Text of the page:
Inventing Ways to Lose: Reviewing Another Hokies Loss in Norfolk

Gargantuan blunders and abysmal offensive line play offset a sound defensive effort in Brent Pry's debut. 3,900-word and 11-play film review analyzing that plus the scheme execution by the defensive front-seven.

[Old Dominion Athletics]

I wish I could say I was surprised, but the notion that Virginia Tech's cupboard is stocked at a G5 level became a cold hard fact on Friday night. Despite a well-executed defensive game plan, dreadful offense and special teams coupled with a handful of late secondary busts spelled doom for a game that was less pleasant to watch than an episode of Real Housewives of Potomac. Penalties, special teams snafus, and inexcusable turnovers by quarterback Grant Wells made Brent Pry's debut one that dampened almost all the enthusiasm he built during a whirlwind campaign of off-season fan engagement.

It is really difficult to evaluate this loss. The defense executed Pry's gap scheme much better than I expected, with defenders playing on Old Dominion's side of the line of scrimmage all evening. Dax Hollifield and Nasir Peoples delivered two of the best tackling games we have seen from Tech defenders in several seasons.

The offense was painful to watch. The absence of a threat to take the top off the defense allowed Old Dominion to drop extra defenders into the box, while receivers with length and upside sat on the bench even after Kaleb Smith's hamstring injury. Wells threw inexplicable interceptions. And while many Tech fans lamented the 15 penalties, the Hokies were fortunate to avoid several additional offensive pass interference calls, several holdings (most often by right tackle Parker Clements), and a clear as day high/low block. The defense played with discipline and looked sharp outside of a nervous looking Jayden McDonald during his first start. The offense and special teams exhibited none of that composure.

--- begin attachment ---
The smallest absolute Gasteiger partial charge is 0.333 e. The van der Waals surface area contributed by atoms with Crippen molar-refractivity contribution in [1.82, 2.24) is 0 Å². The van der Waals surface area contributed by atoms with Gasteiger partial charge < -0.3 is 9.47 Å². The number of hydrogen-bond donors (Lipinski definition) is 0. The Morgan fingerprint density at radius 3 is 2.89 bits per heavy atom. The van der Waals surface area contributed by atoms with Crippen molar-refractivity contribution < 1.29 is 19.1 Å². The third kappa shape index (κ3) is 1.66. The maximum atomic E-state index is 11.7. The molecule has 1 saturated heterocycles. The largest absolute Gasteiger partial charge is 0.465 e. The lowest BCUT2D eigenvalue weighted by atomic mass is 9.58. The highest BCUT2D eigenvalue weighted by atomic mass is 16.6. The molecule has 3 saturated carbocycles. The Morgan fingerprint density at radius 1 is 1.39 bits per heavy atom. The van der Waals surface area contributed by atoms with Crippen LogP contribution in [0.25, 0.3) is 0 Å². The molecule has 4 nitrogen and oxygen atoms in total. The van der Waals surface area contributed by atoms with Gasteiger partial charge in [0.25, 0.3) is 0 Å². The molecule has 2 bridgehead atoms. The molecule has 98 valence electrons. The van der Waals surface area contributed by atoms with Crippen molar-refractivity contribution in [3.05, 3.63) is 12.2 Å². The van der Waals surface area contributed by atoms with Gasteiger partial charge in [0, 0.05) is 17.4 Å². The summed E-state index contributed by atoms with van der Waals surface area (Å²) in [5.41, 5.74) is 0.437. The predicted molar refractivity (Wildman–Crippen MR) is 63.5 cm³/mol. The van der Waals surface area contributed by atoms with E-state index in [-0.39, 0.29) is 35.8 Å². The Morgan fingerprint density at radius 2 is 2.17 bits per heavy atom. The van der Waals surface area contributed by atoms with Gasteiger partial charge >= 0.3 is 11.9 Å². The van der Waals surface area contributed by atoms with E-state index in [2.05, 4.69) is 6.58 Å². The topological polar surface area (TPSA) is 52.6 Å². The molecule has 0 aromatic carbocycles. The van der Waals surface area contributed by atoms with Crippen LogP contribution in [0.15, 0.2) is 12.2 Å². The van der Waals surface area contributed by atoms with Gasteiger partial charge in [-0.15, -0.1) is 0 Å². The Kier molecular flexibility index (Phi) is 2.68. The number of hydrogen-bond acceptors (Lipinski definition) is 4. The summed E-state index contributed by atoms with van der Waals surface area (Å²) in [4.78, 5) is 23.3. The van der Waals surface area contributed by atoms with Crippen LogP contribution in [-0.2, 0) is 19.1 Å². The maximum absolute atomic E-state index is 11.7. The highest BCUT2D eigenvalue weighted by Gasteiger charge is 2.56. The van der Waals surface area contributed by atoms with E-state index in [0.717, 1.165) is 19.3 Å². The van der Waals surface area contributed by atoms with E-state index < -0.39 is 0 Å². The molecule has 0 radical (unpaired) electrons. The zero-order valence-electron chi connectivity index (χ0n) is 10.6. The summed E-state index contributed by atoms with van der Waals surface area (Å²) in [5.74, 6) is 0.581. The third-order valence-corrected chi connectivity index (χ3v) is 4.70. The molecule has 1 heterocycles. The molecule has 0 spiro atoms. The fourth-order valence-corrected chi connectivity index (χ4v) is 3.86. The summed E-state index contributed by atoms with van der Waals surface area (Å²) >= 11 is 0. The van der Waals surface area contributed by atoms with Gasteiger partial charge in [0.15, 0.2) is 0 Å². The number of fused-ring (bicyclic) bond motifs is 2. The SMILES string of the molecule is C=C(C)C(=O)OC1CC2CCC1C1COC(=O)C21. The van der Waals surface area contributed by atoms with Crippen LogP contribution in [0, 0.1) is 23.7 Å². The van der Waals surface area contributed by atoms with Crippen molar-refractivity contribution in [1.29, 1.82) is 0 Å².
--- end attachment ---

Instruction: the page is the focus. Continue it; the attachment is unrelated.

Matching Behind the Blitz

As I wrote back in March, the Hokies would blitz a lot and match to receivers in zones behind the blitz. I thought the Hokies would struggle trying to execute matching concepts given recent troubles with linebacker coverage.

However, I was pleasantly surprised when the linebackers sharply matched on ODU's crossing routes.

On this 2nd-and-4, Tech shows a pressure to the boundary. The boundary safety, Peoples (No. 5), walks up to the line of scrimmage. However, he eventually backs out and SAM linebacker Keonta Jenkins (No. 7) blitzes from the field-side. Behind the pressure, field safety Chamarri Conner (No. 1) covers the deep half to the field, while Armani Chatman (No. 9) has the deep half to the boundary. Underneath, Dorian Strong (No. 44) has the field flat, while the MIKE linebacker, Hollifield (No. 5), has to match any route coming from the field-side into the middle of the field. Slot receiver Isiah Paige (No. 5), runs a drag route. Hollifield recognizes the route quickly and gets his hips turned to run with Page. Quarterback Hayden Wolff read Hollifield as the vulnerable matchup instead of challenging the two deep one-on-ones, even though Hollifield had outside help from Strong to the field and Peoples in the boundary flat. The pass fell harmlessly incomplete.

On this second down play, Pry called a five-man pressure.

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